Ancient Diocese of Toul

Bishopric of Toul
Fürstbistum Tull (de)
Principauté épiscopale de Toul (fr)
State of the Holy Roman Empire

Coat of arms

The Three Bishoprics of Verdun, Metz and Toul
Capital Toul
Government Theocracy
Historical era Middle Ages
  Bishopric established 365
   Acquired territory 1048
   Three Bishoprics
    annexed by France
1552 1552
  Treaty of Westphalia
    recognises annexation
Preceded by
Succeeded by
Duchy of Lorraine
Early modern France

The Diocese of Toul was a Roman Catholic diocese seated at Toul in present-day France. It existed from 365 until 1824. From 1048 until 1552 (de jure until 1648), it was also a state of the Holy Roman Empire.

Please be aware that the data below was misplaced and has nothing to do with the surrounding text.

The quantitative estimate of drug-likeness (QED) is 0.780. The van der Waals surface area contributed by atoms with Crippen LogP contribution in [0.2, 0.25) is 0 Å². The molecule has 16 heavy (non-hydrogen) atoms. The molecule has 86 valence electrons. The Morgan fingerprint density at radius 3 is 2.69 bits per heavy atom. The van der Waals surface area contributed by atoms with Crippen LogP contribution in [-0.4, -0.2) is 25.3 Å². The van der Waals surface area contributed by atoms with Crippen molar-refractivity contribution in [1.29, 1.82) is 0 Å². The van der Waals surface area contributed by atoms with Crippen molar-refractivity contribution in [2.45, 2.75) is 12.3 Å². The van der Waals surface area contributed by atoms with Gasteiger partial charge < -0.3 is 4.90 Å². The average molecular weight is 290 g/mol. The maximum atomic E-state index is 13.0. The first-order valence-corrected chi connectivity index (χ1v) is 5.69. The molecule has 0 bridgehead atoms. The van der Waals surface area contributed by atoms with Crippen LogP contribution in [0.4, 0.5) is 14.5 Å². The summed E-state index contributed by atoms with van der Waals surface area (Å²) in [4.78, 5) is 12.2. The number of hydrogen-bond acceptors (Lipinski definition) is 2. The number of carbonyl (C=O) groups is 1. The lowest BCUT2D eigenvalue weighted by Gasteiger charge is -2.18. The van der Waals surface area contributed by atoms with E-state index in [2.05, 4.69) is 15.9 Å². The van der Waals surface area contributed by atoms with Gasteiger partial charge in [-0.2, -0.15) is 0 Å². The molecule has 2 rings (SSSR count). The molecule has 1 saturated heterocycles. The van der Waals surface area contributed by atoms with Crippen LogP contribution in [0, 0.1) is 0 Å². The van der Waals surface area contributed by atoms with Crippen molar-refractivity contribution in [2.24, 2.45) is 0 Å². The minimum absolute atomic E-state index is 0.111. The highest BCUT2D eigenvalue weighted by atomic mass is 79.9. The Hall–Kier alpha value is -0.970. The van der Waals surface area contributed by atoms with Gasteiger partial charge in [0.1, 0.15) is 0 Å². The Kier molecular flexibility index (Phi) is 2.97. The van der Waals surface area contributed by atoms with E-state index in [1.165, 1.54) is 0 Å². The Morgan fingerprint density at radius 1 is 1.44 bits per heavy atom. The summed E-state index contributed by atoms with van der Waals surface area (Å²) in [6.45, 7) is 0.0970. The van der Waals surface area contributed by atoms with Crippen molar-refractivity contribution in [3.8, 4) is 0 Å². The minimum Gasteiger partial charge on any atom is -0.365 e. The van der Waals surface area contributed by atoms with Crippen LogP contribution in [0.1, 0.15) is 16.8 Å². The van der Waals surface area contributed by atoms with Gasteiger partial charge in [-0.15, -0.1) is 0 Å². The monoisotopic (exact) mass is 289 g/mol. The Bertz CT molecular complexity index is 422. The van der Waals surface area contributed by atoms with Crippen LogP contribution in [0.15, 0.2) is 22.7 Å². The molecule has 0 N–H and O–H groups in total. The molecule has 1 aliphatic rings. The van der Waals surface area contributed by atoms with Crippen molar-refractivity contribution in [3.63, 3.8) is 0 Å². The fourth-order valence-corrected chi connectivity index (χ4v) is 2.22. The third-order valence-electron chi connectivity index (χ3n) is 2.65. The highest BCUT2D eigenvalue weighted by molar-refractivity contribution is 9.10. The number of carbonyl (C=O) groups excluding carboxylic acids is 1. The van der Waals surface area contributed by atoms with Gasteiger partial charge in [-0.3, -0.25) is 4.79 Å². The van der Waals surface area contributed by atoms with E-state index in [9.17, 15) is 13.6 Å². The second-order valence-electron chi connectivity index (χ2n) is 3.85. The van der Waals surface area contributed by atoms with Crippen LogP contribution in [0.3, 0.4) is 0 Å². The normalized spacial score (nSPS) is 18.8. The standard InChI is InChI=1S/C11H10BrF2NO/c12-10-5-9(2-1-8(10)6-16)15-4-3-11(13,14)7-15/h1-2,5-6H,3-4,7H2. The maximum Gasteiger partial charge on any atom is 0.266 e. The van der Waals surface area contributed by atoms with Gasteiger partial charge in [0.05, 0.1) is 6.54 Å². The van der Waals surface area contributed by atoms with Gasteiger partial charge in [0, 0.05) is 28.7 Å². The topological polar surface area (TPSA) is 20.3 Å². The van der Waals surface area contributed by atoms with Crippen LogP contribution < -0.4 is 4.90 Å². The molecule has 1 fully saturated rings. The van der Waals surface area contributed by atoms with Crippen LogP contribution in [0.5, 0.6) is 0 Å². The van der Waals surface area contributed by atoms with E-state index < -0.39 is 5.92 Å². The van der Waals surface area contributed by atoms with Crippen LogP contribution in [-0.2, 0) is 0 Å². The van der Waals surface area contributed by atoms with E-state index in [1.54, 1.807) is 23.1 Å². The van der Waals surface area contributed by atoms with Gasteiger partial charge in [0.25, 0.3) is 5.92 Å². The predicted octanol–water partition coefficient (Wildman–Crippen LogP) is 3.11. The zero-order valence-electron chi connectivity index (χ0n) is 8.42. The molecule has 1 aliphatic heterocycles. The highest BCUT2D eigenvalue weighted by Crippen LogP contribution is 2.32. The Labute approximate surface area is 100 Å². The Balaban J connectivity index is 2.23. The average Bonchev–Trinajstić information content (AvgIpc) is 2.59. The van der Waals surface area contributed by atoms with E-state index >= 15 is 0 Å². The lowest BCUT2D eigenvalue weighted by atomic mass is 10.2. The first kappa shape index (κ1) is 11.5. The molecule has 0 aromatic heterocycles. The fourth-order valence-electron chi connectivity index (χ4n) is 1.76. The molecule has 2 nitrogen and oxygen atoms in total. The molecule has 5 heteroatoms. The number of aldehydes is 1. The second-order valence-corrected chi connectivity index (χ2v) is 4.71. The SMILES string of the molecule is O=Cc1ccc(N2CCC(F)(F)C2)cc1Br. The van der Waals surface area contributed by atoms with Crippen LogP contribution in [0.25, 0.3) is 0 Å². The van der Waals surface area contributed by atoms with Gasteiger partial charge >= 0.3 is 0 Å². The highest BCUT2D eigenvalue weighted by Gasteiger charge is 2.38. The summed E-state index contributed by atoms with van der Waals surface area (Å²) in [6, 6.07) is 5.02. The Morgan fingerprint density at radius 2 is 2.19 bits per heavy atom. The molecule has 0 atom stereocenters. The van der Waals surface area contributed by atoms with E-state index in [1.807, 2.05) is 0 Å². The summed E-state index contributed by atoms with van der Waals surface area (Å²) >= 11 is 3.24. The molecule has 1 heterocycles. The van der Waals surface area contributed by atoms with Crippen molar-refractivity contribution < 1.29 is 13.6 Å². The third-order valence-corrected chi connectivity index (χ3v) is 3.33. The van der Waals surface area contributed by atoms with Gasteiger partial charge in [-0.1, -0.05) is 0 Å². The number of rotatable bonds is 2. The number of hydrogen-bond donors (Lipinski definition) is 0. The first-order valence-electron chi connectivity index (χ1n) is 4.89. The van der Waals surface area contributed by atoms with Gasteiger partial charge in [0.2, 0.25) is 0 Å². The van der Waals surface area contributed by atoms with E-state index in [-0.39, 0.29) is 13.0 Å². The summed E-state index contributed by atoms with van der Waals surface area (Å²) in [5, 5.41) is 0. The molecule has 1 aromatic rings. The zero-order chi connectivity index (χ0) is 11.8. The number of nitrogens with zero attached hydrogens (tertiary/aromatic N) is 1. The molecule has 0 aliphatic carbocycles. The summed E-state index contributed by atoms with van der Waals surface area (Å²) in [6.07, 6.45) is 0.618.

The diocese was located at the western edge of the Holy Roman Empire; it was bordered by France, the Duchy of Bar, and the Duchy of Lorraine. It was annexed to France by King Henry II in 1552, and that was recognized by the Holy Roman Empire in the Peace of Westphalia of 1648. It then was part of the province of the Three Bishoprics.

After the Duchy of Lorraine also became part of France in the 18th century, the Diocese of Toul was merged with the Diocese of Nancy into the Diocese of Nancy-Toul.

The Diocese of Toul belonged to the ecclesiastical province of the Archbishop of Trier.


To 1000


1000 to 1300

1300 to 1500

From 1500

Nicholas Francis, cardinal, duke of Lorraine


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